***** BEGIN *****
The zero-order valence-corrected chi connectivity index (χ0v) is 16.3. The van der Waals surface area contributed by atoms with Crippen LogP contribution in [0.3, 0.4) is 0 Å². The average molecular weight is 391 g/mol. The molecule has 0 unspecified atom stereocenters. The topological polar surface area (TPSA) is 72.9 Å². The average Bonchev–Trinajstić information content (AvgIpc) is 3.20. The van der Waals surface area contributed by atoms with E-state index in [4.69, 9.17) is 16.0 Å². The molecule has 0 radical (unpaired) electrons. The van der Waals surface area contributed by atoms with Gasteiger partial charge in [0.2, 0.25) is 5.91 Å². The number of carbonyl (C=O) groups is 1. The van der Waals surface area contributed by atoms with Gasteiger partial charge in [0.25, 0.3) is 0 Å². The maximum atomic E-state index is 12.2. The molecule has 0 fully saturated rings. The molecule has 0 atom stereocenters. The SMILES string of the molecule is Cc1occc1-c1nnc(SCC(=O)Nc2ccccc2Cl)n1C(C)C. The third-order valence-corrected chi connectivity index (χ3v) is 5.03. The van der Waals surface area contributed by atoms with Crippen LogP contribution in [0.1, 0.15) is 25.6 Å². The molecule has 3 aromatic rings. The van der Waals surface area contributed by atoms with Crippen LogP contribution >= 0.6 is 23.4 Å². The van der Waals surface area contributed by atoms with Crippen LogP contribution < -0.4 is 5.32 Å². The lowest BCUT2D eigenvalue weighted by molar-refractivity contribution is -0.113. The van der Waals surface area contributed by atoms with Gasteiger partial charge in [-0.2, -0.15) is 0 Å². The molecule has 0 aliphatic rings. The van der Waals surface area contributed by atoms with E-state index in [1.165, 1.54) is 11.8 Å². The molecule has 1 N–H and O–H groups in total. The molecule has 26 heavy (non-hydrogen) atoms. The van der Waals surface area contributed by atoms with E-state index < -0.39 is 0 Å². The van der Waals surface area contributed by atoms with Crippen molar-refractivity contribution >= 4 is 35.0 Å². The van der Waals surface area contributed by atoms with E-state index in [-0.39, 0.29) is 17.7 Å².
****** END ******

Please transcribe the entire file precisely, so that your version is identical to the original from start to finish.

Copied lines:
The zero-order valence-corrected chi connectivity index (χ0v) is 16.3. The van der Waals surface area contributed by atoms with Crippen LogP contribution in [0.3, 0.4) is 0 Å². The average molecular weight is 391 g/mol. The molecule has 0 unspecified atom stereocenters. The topological polar surface area (TPSA) is 72.9 Å². The average Bonchev–Trinajstić information content (AvgIpc) is 3.20. The van der Waals surface area contributed by atoms with E-state index in [4.69, 9.17) is 16.0 Å². The molecule has 0 radical (unpaired) electrons. The van der Waals surface area contributed by atoms with Gasteiger partial charge in [0.2, 0.25) is 5.91 Å². The number of carbonyl (C=O) groups is 1. The van der Waals surface area contributed by atoms with Gasteiger partial charge in [0.25, 0.3) is 0 Å². The maximum atomic E-state index is 12.2. The molecule has 0 fully saturated rings. The molecule has 0 atom stereocenters. The SMILES string of the molecule is Cc1occc1-c1nnc(SCC(=O)Nc2ccccc2Cl)n1C(C)C. The third-order valence-corrected chi connectivity index (χ3v) is 5.03. The van der Waals surface area contributed by atoms with Crippen LogP contribution in [0.1, 0.15) is 25.6 Å². The molecule has 3 aromatic rings. The van der Waals surface area contributed by atoms with Crippen LogP contribution >= 0.6 is 23.4 Å². The van der Waals surface area contributed by atoms with Crippen LogP contribution < -0.4 is 5.32 Å². The lowest BCUT2D eigenvalue weighted by molar-refractivity contribution is -0.113. The van der Waals surface area contributed by atoms with Gasteiger partial charge in [-0.2, -0.15) is 0 Å². The molecule has 0 aliphatic rings. The van der Waals surface area contributed by atoms with E-state index in [1.165, 1.54) is 11.8 Å². The molecule has 1 N–H and O–H groups in total. The molecule has 26 heavy (non-hydrogen) atoms. The van der Waals surface area contributed by atoms with E-state index < -0.39 is 0 Å². The van der Waals surface area contributed by atoms with Crippen molar-refractivity contribution >= 4 is 35.0 Å². The van der Waals surface area contributed by atoms with E-state index in [-0.39, 0.29) is 17.7 Å².